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Meditation can Reduce Stress, Anxiety and Depression

In recent years there has been a steady stream of research showing the power of non-pharmacological alternatives such as meditation for the treatment of stress, anxiety and depression. Numerous scientific studies have found meditation to be effective for treating anxiety.

1

Meditative Therapies for Reducing Anxiety: A Systematic Review
and Meta-analysis of Randomized Controlled Trials

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2

The Effect of Mindfulness-Based Therapy on Anxiety and Depression: A Meta-Analytic Review

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3

Brief training in mindfulness meditation reduces symptoms in patients with a chronic or recurrent lifetime history of depression: A randomized controlled study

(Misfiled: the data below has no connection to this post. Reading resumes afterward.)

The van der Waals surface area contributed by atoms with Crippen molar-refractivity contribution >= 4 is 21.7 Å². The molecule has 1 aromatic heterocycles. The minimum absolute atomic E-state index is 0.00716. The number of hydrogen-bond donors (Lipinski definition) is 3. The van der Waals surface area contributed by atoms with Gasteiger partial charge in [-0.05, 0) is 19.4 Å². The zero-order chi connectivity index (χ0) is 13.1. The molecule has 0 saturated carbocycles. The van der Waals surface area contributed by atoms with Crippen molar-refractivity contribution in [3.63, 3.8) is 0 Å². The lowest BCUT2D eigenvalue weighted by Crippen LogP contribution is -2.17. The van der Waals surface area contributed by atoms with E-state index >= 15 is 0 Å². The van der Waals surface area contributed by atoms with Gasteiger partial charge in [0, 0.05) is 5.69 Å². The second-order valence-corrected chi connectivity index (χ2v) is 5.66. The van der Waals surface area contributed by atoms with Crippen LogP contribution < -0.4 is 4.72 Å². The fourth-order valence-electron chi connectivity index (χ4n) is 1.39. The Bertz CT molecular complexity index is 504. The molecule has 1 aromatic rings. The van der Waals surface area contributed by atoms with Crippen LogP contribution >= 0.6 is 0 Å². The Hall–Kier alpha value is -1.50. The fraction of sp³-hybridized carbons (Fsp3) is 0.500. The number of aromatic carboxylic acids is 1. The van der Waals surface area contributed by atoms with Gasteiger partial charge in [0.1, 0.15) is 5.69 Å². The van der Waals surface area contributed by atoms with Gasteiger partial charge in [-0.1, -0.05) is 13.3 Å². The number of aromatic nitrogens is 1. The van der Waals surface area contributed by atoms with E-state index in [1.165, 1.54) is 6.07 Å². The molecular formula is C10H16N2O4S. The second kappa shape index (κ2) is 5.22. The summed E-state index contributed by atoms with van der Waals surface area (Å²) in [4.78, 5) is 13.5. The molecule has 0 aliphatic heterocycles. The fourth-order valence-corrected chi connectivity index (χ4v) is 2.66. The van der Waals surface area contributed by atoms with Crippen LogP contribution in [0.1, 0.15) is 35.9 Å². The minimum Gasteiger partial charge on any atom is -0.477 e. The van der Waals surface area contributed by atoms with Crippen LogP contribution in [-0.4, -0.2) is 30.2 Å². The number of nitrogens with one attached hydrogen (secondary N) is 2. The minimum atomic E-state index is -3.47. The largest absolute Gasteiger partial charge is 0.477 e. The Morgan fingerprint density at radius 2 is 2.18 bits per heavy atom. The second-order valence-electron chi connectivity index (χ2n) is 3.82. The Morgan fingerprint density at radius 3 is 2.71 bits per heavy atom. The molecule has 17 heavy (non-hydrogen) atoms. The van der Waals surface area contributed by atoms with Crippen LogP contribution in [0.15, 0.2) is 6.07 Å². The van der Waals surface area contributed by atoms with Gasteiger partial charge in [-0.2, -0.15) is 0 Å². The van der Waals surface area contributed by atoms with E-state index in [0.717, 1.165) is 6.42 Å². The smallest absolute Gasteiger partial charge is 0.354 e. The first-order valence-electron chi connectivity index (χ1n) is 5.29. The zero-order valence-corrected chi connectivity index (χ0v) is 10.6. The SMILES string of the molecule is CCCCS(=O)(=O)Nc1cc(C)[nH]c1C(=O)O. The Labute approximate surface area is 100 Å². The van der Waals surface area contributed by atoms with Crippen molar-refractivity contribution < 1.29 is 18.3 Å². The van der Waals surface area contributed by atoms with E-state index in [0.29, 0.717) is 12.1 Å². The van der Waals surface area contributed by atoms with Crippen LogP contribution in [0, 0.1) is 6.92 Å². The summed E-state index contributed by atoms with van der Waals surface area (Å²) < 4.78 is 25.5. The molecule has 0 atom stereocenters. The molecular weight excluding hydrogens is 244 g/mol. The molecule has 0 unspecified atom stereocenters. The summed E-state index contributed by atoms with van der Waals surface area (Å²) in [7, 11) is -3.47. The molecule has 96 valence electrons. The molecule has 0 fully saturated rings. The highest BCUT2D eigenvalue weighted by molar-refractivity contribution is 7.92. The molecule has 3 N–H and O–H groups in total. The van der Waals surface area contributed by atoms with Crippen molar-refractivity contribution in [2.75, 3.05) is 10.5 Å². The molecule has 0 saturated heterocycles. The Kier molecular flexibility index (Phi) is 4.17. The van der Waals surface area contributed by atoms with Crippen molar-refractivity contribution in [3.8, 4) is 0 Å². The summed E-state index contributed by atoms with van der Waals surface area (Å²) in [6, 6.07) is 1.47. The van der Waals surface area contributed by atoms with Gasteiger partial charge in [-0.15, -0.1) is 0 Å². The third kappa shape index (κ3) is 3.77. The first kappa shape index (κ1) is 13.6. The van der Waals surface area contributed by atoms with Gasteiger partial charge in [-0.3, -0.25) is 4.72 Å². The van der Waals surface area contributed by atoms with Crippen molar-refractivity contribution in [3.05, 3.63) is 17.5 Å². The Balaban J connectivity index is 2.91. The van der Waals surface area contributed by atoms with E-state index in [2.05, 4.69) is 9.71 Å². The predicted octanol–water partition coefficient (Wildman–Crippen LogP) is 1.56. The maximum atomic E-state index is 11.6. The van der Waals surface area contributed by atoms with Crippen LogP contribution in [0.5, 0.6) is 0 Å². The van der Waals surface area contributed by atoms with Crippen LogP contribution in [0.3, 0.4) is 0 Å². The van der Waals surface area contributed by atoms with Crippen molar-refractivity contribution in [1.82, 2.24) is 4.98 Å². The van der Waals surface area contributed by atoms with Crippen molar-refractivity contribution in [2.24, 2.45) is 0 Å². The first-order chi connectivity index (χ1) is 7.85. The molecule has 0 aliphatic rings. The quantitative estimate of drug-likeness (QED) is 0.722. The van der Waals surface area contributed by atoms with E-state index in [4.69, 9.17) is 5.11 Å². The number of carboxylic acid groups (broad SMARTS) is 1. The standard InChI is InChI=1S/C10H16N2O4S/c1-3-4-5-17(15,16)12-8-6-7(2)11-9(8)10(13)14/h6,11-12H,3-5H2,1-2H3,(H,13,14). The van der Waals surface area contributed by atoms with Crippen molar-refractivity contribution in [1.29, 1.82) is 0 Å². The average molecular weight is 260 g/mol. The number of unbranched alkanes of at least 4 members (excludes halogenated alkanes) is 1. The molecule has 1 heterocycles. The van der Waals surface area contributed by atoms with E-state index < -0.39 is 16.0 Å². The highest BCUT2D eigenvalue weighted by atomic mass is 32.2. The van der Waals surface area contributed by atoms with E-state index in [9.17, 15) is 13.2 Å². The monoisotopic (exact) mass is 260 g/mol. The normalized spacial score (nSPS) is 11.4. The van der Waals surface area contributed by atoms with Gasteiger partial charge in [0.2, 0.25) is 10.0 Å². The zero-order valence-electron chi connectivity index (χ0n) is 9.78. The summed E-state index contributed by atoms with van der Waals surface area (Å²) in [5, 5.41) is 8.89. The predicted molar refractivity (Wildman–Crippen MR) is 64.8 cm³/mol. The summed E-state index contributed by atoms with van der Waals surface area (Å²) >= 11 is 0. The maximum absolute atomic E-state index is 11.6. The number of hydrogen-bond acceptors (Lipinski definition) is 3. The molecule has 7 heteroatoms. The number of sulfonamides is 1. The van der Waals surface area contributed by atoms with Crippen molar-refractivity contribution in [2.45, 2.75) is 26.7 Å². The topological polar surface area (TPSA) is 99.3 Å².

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4

Neural correlates of mindfulness meditation related anxiety relief

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Derive the Benefits of Meditation

The research tells a very compelling story, meditation is good for you. However, not everyone has an easy time meditating. In fact, most people find it difficult to meditate and, therefore, will never know the benefits meditation can provide. The SolTec Lounge makes meditation easy. Simply stated, the SolTec Lounge allows you to meditate by reducing mind chatter and calming the mind and body. Join a community of SolTec Lounge owners who have found an easier path to meditation. Sign Up for FREE Demo today!

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Meditation and Creativity

“Research on creativity suggests that we come up with our greatest insights and biggest breakthroughs when we are in a more meditative and relaxed state of mind. That is when we have “eureka” moments. This is likely because meditation encourages divergent thinking (i.e. coming up with the greatest number of possible solutions to a problem), a key component of creativity.” Emma Seppala, Ph.D., Science Director of Stanford University’s Center for Compassion and Altruism Research and Education and author of The Happiness Track.